Does the rise of private search engines show attitudes are changing?
Until quite recently, if you mentioned the subject of private search engines or private browsing, many peoples reaction would be ‘what have you got to hide’? A few short years on, times and attitudes have dramatically change and this is evidenced by the rise and usage of private search engines. Some people are not bothered and are perfectly happy about being open, where others are rather cautious about having their data tracked and followed and how this might build a picture of them and their interactive habits – this being a totally separate issue and nothing to do with ‘having anything to hide.’ What is so bad about being private and not wanting to share your personal habits they might ask?
With how popular search engines like Google are, we know that many people appear to be happy to use well known facilities like this, but just how far are people willing to go in giving up some kind of personal identity about theirselves?
People are still using the likes of Google as these remain very popular but some are concerned about how far their privacy is respected and moving away from the giants such as these, in favour of other search engines who are based on privacy (the likes of DuckDuckGo or Mojeek for example.) The difference with some of these platforms is they make privacy at the heart of what they offer and you are more likely to receive unbiased search results rather than these being targeted based on your ‘profile’ or what you have viewed / visited before.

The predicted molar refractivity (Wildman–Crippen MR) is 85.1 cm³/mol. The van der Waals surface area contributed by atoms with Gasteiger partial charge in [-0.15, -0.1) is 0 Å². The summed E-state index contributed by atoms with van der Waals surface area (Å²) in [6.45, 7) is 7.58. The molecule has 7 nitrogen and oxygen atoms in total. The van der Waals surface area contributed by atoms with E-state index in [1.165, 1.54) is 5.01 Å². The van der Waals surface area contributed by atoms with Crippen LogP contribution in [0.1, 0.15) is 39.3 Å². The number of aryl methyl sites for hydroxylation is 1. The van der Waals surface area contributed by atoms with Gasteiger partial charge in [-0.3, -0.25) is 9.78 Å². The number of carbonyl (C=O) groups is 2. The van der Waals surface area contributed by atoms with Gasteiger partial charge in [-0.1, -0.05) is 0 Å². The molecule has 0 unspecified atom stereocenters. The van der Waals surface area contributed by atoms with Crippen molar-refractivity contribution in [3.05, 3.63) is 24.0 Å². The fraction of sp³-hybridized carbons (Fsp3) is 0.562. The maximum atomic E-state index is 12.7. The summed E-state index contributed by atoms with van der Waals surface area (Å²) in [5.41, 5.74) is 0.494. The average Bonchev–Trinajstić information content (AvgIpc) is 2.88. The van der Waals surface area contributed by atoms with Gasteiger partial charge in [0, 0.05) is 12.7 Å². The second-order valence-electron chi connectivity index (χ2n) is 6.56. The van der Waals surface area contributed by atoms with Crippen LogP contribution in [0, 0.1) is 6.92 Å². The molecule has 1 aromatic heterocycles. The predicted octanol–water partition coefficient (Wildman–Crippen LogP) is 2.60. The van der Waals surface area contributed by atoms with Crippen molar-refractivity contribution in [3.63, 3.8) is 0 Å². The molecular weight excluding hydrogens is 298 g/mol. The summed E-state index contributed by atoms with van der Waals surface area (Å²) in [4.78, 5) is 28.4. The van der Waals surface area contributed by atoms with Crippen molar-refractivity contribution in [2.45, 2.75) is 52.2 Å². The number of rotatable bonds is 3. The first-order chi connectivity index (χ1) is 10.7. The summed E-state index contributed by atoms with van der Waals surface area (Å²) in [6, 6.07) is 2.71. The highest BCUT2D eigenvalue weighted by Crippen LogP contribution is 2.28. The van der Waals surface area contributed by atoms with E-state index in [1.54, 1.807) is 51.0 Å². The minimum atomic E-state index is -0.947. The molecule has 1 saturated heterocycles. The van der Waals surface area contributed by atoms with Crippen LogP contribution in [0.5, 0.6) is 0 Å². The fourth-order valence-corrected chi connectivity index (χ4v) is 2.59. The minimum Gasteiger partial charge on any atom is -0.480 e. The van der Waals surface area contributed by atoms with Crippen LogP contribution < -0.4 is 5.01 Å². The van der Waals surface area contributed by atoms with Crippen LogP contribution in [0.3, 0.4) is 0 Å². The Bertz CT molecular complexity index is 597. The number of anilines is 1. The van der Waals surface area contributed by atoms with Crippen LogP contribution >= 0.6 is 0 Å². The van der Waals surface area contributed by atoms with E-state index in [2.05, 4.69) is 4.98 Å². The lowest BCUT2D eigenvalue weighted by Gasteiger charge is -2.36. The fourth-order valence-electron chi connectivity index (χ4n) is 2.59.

What could theoretically change and what would the impact be?
There has been many ‘scandals’ of data or misuse that have made headlines this year and during recent times. Perhaps one of the biggest of 2018 was the Cambridge Analytica scandal and we are sure that stories of this scale will not be the last either.
It would appear that not much is likely to change anytime soon, because these companies rely on search engines operating in the way they do and gathering information and data about people. So that leaves the question what can be done? Further regulation is one step that really gets to the centre of this and makes protecting consumers privacy at the heart of it. We have already seen the implementation of the General Data Protection Regulations in 2018 and some have argued that this needs to go much further and address some of the opinions and concerns that have been addressed in this posting.
Perhaps like anything the best thing individuals can do in the meantime if they are worried is to vote with their fingers (i.e. use a private platform.) That will send a message to the big giants that enough is enough and things need to change in order for peoples privacy to be respected.
In the meantime, if you are worried about privacy we advise you to do research and look at how you can protect yourself further. Trouble is, will this be tracked and monitored aswell?
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